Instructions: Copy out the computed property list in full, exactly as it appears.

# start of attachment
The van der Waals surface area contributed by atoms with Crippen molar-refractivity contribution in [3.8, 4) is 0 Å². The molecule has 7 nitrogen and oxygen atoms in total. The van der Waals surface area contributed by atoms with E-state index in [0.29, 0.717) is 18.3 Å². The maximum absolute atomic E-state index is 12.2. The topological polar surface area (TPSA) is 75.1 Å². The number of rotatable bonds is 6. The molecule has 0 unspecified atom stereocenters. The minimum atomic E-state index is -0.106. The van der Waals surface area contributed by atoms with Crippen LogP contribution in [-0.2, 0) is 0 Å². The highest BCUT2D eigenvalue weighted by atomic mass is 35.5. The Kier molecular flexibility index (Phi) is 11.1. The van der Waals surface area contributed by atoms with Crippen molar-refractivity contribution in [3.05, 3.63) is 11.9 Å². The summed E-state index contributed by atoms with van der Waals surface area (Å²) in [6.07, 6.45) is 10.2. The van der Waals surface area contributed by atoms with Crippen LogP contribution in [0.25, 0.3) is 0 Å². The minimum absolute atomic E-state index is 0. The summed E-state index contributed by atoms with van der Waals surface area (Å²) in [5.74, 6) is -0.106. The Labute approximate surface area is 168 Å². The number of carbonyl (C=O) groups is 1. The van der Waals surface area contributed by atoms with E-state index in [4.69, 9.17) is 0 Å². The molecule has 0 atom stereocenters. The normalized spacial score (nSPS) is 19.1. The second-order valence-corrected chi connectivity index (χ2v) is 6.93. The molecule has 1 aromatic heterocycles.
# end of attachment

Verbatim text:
The van der Waals surface area contributed by atoms with Crippen molar-refractivity contribution in [3.8, 4) is 0 Å². The molecule has 7 nitrogen and oxygen atoms in total. The van der Waals surface area contributed by atoms with E-state index in [0.29, 0.717) is 18.3 Å². The maximum absolute atomic E-state index is 12.2. The topological polar surface area (TPSA) is 75.1 Å². The number of rotatable bonds is 6. The molecule has 0 unspecified atom stereocenters. The minimum atomic E-state index is -0.106. The van der Waals surface area contributed by atoms with Crippen LogP contribution in [-0.2, 0) is 0 Å². The highest BCUT2D eigenvalue weighted by atomic mass is 35.5. The Kier molecular flexibility index (Phi) is 11.1. The van der Waals surface area contributed by atoms with Crippen molar-refractivity contribution in [3.05, 3.63) is 11.9 Å². The summed E-state index contributed by atoms with van der Waals surface area (Å²) in [6.07, 6.45) is 10.2. The van der Waals surface area contributed by atoms with Crippen LogP contribution in [0.25, 0.3) is 0 Å². The minimum absolute atomic E-state index is 0. The summed E-state index contributed by atoms with van der Waals surface area (Å²) in [5.74, 6) is -0.106. The Labute approximate surface area is 168 Å². The number of carbonyl (C=O) groups is 1. The van der Waals surface area contributed by atoms with E-state index in [4.69, 9.17) is 0 Å². The molecule has 0 atom stereocenters. The normalized spacial score (nSPS) is 19.1. The second-order valence-corrected chi connectivity index (χ2v) is 6.93. The molecule has 1 aromatic heterocycles.